CTF Challenges

BountyHunter HackTheBox Walkthrough

Bounty hunter is a CTF Linux machine with an Easy difficulty rating on the Hack the Box platform. So let’s get started and take a deep dive into disassembling this machine utilizing the methods outlined below.

Pentesting Methodology

Port Scanning and Enumeration

  • nmap
  • abusing http
  • dirb

Exploitation

  • burp suite

Privilege Escalation

  • ssh
  • user flag
  • ticket validator
  • root flag

Level: Easy

Port Scanning and Enumeration

 To begin, we’ll perform nmap scan to look for open ports. As can be seen, two ports are open:

  • Running the ssh service on port 22.
  • Port 80 is used to run the http service.
nmap -sC -sV 10.129.95.166

Let’s take a look at the IP address in a browser. Nothing appears to be of interest on the main page. As a result, we examined its subdirectory “portal.”

When we examined the portal subdirectory. It notes that it is still in the development phase and provides a URL to test this lab environment.

It is still in development, which means there is a good chance it will be vulnerable.

We discovered a form where we may enter a value and the data will be saved elsewhere. However, it eventually appears to be a beta version report submission system.

Except for the bounty logs in javascript, it appears to be a standard html page script. So, in order to progress in this machine, we verified this page.

We discovered a form where we may enter a value and the data will be saved elsewhere. When we look at the page source, we can see that the website is built with XML.

As a result, we may conclude that this webpage is susceptible to XXE (XML external entity).

So we used dirb, a directory brute force, to find out more information about this system. Except for the db.php file, nothing intruding was discovered.

dirb http://10.129.95.166 -X .php

It signifies that there is a database file available in which all of the data will be stored.

Exploitation

We will now begin our exploitation procedure with the burp suite. Try to capture its data by submitting a request for a more in-depth investigation. As a result, we used similar strategies on the beta version of the Bounty Report submission page.

I noted in the request that our recorded data appears to be encoded.

To check the encoded technique, we switch the tab to decoder for cracking this encryption. We learned here that it is encoded in base64.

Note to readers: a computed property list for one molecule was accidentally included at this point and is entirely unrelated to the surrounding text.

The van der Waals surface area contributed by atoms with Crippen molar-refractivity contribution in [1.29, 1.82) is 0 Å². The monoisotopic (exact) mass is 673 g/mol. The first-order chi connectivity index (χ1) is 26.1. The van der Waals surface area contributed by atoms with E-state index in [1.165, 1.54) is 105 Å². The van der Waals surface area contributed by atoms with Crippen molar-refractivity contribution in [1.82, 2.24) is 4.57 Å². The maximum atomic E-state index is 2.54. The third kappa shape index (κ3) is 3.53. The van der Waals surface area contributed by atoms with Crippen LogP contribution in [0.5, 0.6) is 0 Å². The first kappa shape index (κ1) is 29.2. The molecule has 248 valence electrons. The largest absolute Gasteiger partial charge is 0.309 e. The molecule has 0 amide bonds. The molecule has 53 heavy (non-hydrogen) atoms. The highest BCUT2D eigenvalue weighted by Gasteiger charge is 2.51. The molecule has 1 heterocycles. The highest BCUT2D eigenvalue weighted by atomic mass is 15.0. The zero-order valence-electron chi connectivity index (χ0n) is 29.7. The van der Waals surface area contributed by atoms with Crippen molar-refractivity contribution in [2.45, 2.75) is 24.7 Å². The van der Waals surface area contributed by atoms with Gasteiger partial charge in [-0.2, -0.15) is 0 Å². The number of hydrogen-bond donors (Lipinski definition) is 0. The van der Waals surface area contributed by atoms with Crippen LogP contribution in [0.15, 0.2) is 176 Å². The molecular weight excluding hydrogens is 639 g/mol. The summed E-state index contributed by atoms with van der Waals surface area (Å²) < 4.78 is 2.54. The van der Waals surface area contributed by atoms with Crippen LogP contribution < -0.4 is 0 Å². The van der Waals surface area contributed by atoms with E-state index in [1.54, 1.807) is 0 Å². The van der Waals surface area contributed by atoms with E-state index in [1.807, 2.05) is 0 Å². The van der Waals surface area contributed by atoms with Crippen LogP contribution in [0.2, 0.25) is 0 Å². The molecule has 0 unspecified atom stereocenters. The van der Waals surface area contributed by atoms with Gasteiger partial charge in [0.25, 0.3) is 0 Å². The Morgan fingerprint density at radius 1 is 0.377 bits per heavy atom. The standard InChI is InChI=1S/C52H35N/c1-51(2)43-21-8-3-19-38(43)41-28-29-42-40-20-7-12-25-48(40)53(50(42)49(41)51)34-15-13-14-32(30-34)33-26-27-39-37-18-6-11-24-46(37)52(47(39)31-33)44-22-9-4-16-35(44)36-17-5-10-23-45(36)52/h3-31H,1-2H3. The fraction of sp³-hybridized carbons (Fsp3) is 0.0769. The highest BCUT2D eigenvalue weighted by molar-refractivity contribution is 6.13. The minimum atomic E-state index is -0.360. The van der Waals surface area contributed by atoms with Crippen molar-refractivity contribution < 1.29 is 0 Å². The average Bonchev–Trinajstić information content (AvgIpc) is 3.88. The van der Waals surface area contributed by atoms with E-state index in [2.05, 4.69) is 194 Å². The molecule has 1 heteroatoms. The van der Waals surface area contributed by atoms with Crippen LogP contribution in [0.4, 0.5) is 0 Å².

We have now transformed this string into a browser-readable format. We dropped that request in order to acquire a response from the destination. As you can see, we received an encoded answer from the target machine.

Again we switched tab to decoder to analyze the response from the target machine. Thankfully we got some valuable information about the database.

dbserver = "localhost"
dbname = "bounty"
dbusername = "admin"
dbpassword = "m19RoAU0hP41A1sTsq6K"

This information was then utilised to log into the system. kaboom!! We successfully logged into the system. We proceed to the decoder tab and attempt to request the /etc/passwd file using this mechanism must obtain its encoded value in order to request this file from the target machine.

We received a response from the destination machine after forwarding this request. Obviously, it is encoded, thus we must decode it in order to understand it.

We immediately attempt to decode it and received the desired results from that request. After examining, we discovered that we had username: development.

Privilege Escalation

We have credentials, and we know that ssh is operating on port 22. Now is the optimal moment to begin the privilege escalation process using an ssh login with the password which we got earlier.

ssh [email protected]

We successfully logged into the development and immediately we checked its id to verify its details. Searching for a little bit we found the user flag.

cat user.txt

Following that, we double-checked this user’s permissions. We discovered that we could root this machine by abusing the ticketvalidater.py file.

sudo -l

So, we reviewed this file to analyse it, and we got some points, but nothing exciting came out of it.

We got some aid from here after analysing it for a while. We stressed that the key to root this machine is highlighted by us upwards.

That aided us in understanding that the script first calls load file, which was already defined. This simply checks to see if the file ends with .md and exits if it does not. Next, evaluate is called, which has many checks. Essentially, it goes over it line by line, with a new check for each one.

We created our ticket code using that information and put it in a file (file.md).

cat file.md

After that, we use sudo to run the ticket validator file, passing it the location to the ticket file (file.md).

sudo /usr/bin/python3.8 /opt/skytrain_inc/ticketValidator.py
/home/develpment/file.md

Yippee!! We found the root. We immediately went to the root directory and received our well-deserved root flag.

There are a few things we should take note of. If you’re familiar with XXE Injection, this is a simple level box to complete, Privilege Escalation was a breeze, and Burp Suite is a true Swiss army knife tool. This box will be very useful to understand these concepts.

Author: Shubham Sharma is a passionate Cybersecurity Researcher, contact LinkedIn and Twitter.

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